The history of the living world can be summarized as the elaboration of ever more perfect eyes within a cosmos in which there is always something more to be seen.

Pierre Teilhard de Chardin, The Phenomenon of Man.

Warsaw is a city of small forests. There are some dozen 'rezerwat' and 'lasek' within the city's relatively compact limits. Warsaw is a city surrounded by forests too. On the city's periphery, covering Warsaw on all four sides, are the larger 'las' of Kabaty and Mlociny, and National and Landscape Parks of Kampinos and Mazovia.

One such forest, both a 'rezerwat' (protected area) and 'lasek' (small forest) is a fragmentary remnant of the great primeval forest of Mazovia, Las Bielanski. Lying on the west bank of the Vistula at the northern perimeter of Warsaw, a mere ten minutes by metro from the centre of Warsaw (you try doing that in London), Las Bielanski is a wondrous forest of old and young growth trees. It is here, unlike any park or topiarised woodland, that you can get a sense of the symbiotic cycles of life and death that an unmanaged forest is made up of. Comprising some 152 hectares, and bounded in by three hulking expressways you're never very far from 'civilisation', yet within these forest boundaries there is an unmistakeable sense of the primordial. This is a place where time sings. The forest itself is but a meandering echo of the great forest that once covered all of Europe.

Woodpeckers tear away on the rotting bark of dying trees, deer make their home here, wild lynx and moose have even strayed down from the much larger Kampinos several kilometres to the north-west. In a clearing at the forest’s eastern edge, perched on the escarpment overlooking the river (and expressway), is the site of the 17th century Cameldolite Monastery, now part of the University grounds here. It was the Cameldolites who gave Bielany her name both here and in Krakow, 'bielany' referring to their white robes.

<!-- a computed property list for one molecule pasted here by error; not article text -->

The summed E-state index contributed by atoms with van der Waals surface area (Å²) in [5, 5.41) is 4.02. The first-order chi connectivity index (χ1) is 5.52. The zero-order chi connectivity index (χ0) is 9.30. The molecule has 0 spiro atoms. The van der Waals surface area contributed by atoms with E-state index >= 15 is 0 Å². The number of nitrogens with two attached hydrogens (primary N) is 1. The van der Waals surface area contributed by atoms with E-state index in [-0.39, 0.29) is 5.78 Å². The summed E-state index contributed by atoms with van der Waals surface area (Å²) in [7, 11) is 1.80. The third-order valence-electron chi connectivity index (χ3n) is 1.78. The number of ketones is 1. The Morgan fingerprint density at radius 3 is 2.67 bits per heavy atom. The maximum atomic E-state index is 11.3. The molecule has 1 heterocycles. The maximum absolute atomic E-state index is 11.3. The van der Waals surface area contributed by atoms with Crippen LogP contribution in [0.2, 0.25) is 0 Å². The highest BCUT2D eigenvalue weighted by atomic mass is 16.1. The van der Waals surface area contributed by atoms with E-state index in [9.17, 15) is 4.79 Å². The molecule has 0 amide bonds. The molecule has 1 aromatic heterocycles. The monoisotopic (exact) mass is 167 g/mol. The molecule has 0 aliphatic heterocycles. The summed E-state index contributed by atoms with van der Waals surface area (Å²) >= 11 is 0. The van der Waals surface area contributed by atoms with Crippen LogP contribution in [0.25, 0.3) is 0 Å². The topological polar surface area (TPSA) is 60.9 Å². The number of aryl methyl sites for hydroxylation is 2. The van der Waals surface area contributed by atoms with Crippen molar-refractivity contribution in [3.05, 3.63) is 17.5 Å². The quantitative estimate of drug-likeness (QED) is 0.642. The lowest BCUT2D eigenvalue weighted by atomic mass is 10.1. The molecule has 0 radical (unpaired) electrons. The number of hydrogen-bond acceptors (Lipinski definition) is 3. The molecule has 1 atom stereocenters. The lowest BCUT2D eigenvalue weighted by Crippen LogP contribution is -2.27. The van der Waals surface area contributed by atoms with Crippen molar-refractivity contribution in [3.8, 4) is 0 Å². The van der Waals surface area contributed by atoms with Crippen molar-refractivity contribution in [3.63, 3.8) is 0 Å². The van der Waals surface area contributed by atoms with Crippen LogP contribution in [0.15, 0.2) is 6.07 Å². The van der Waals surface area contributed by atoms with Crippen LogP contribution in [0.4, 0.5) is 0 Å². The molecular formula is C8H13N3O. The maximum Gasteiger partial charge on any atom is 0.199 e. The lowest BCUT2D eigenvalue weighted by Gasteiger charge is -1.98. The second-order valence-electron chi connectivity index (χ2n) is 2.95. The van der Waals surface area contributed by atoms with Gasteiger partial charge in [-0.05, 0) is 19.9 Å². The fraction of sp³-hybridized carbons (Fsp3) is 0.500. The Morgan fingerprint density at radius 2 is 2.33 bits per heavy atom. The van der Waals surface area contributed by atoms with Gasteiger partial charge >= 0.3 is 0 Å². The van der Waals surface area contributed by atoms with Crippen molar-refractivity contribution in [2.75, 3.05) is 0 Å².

As far as trees are concerned, Las Bielanski is full of oak, alder, ash, pine, birch and lime. There are hazel and hornbeam, rowan, juniper and buckthorn. Fossil leaves and pollen show that the oaks, the oldest of the lot, have been here for at least a million years, but have come and gone in the warm interglacial periods. The Scots pine, with its eco-plasticity and its high adaptability, is also dominant here, especially fond of the sandy subsoil that so much of this area is made of. There are parts of the forest, with the extreme old age of some of the trees, whether pine, oak or other, and with a forest floor strewn with hollowed out trunks, that resemble the age old Bialowieza Puszcza (primeval forest) on the Polish Belarusian border. The forest, though more visibly full of death than life, especially in the midst of winter, is in-visibly replete with activity.

What makes the likes of Las Bielanski different from ‘normal’ forests is its untended nature. It is left to its own devices, its own world lives and breathes, regulates itself without too much human interference. It is of its own mind so to speak. It is perhaps incomparable to the great and pristine puszcza of Bialowieza. Nevertheless, here, in the depths of Las Bielanski, there is a similar intelligence at work.

When I look at the canopy of a forest in winter each tree appears like a neuron extending and feeling into space. Their structure and 'behaviour' are almost identical, albeit on a different scale. Together, these trees, as the forest, form a cortex (the word 'cortex' comes from the Latin meaning 'bark'). And, as anyone reading this should be able to tell you, if you connect enough cortices together, you've got yourself a real living brain.

The Brain of Bielany.

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